I’m more of a casual Eva fan. She soundtracked many a childhood road trip, and later homesickness. I listened for the comfort of a familiar voice and the vignettes of complete emotional narratives it crafted – largely neglecting the songstress herself (it upset me when my mum explained the dearth of Eva CDs). From this relative place of naivety, Elsa McTaggart’s Eva Cassidy: Celebrating 60 Years provided a lovely tour of some old favourites.
McTaggart’s performance is a tour-de-force
Inspired in part by an album of Eva Cassidy songs released by the London Symphony Orchestra earlier this year (condensed here into an easily transportable electric piano), McTaggart takes us through a packed hour of songwriting, covering everything from ballads to blues to Buddy Holly. She covers this impressive range with skill and warmth. Her intuitive understanding and ear for Cassidy’s music is also rapidly apparent, both in her sensitive interpretation of songs like What A Wonderful World and in her curiosity about how Cassidy’s experiences shaped her music.
McTaggart’s performance is a tour-de-force. Her voice captures much of the purity and agility, chameleon-like tonal range, and emotional complexity characteristic of Cassidy’s craft – without any of it sounding contrived. Well-executed finger picking guitar that’s particularly close to the original sets the foundation for a free kind of vocal interpretation that channels the intensity and immediacy that makes Cassidy’s performances so magical. This is in no small part down to McTaggart’s own particular voice, a distinctive combination of warmth and clarity. This is not mimicry, but grounded in a deep and empathetic musical understanding of Cassidy as a musician, and it’s from this place of connection that her songs find purchase with her audience. We sing through the baseline of Wade In The Water with gusto, invited in to share in McTaggart's fascination for, and love of, Cassidy’s music.
It perhaps follows, then, that the more biographical anecdotes interspersing the songs feel more like seeing into someone’s childhood home than a blow-by-blow account: a nod to her visual art, a mention of what her folks could hear through the wall when she practised. McTaggart seems particularly drawn to Cassidy as an “interpreter”; forensically studying, absorbing, and re-crafting songs that could, in turn, be reimagined in the future. Her lovely insights clash a little bit with some of the information presented on the slide, which are perhaps better suited to a show that gives more space to intricate details (perhaps a focus in past iterations of the current show). In this performance, the links between songs tug the show in too many directions. Is this an exploration of the inclusion of orchestration in Eva’s music? A life story? A happy excuse to cram as many Cassidy songs as possible into the Fringe hour? A tighter focus would have complemented McTaggart’s shimmering vocal interpretation to greater effect.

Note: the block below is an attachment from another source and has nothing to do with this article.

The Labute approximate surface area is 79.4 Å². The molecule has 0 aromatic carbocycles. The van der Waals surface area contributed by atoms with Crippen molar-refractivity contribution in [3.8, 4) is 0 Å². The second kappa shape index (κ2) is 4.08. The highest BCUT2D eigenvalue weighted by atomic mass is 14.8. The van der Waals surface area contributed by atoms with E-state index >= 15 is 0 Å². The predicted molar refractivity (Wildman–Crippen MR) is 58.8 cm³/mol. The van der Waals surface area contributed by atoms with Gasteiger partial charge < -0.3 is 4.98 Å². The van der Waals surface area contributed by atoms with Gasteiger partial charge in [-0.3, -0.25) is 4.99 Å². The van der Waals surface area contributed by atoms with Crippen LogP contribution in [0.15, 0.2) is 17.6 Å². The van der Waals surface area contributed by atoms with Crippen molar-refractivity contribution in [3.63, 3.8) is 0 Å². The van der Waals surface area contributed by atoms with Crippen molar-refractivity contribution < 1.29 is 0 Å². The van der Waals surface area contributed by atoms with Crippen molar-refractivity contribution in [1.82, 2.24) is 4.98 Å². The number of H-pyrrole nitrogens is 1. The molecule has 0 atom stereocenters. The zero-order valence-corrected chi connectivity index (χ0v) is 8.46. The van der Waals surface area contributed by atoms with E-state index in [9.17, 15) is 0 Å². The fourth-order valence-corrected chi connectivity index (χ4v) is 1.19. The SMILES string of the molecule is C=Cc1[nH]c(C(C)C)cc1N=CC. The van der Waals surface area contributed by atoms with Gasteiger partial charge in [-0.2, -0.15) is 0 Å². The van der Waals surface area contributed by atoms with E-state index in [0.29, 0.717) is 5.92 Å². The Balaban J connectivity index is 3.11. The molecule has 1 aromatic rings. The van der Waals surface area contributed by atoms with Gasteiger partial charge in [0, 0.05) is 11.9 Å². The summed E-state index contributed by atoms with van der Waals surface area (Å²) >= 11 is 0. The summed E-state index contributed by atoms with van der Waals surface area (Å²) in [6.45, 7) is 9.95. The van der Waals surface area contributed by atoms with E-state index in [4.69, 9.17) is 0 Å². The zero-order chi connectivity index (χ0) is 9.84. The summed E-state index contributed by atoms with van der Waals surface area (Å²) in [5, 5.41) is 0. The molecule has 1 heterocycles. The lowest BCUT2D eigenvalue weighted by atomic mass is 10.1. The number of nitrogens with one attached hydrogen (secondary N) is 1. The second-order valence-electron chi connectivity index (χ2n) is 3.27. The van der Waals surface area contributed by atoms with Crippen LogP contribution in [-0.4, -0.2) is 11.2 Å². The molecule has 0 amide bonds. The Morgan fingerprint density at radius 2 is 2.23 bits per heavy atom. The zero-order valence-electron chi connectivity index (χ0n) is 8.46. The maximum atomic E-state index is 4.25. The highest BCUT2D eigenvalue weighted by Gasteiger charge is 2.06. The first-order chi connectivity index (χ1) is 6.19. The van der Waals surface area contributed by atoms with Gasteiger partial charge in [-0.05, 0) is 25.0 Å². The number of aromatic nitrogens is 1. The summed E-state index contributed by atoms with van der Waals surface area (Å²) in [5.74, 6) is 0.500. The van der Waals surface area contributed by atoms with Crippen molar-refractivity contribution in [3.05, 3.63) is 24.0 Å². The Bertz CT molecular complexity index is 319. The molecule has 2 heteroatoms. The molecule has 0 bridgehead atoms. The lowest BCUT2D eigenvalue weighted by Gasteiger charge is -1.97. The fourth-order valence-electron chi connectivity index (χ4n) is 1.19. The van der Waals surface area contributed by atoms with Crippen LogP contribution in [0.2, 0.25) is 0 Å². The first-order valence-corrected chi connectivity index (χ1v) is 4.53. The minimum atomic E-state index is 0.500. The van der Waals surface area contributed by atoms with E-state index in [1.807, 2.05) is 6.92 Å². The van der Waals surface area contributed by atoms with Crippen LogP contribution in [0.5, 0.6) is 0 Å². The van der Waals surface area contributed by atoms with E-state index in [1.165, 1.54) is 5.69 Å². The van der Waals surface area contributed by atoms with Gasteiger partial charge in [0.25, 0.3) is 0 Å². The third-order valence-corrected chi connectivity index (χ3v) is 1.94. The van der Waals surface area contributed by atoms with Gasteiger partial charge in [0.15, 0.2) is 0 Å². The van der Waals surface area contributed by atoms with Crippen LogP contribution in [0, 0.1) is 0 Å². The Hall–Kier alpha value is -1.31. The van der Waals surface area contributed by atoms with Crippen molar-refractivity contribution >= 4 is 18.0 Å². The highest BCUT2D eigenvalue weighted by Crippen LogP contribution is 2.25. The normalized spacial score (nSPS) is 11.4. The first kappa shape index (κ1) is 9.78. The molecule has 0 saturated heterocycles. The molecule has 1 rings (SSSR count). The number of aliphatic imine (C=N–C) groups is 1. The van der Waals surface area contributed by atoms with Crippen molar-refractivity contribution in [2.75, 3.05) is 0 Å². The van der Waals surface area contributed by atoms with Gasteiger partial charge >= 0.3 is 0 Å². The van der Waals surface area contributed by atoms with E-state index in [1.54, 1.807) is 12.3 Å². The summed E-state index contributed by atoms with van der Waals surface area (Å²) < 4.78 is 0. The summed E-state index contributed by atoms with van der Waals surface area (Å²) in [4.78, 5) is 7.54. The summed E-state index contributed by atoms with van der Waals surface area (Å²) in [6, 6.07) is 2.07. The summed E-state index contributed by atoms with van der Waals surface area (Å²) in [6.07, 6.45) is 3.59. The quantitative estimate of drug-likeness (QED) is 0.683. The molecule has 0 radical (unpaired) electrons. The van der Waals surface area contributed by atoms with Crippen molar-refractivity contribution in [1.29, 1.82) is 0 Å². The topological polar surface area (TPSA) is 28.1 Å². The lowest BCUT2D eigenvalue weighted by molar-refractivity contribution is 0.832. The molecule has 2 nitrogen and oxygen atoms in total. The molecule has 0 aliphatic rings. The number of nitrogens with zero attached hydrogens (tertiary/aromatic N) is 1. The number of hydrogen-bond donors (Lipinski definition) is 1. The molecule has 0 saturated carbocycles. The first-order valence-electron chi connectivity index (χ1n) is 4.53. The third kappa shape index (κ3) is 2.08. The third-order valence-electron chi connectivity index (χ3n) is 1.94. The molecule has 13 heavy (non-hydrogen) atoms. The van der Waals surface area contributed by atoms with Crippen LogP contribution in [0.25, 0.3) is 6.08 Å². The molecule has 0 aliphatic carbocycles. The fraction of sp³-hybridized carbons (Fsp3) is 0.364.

I leave this show feeling, if not wiser, then certainly highly entertained and thoroughly transported by a highly skilled vocalist. This is a show full of empathy and warmth; perhaps best exhibited in McTaggart’s Tall Trees in Georgia, a trio consisting of Cassidy’s original vocals, McTaggart, and a penny whistle. Such music can sometimes come across a little, well… weird? spooky? But in McTaggart’s careful hands it is reimagined in haunting harmony, drawing out the hazy guitar of the original. The result is beautiful and heartfelt, a poignant tribute to an artist whose search for musical perfection was cut tragically short.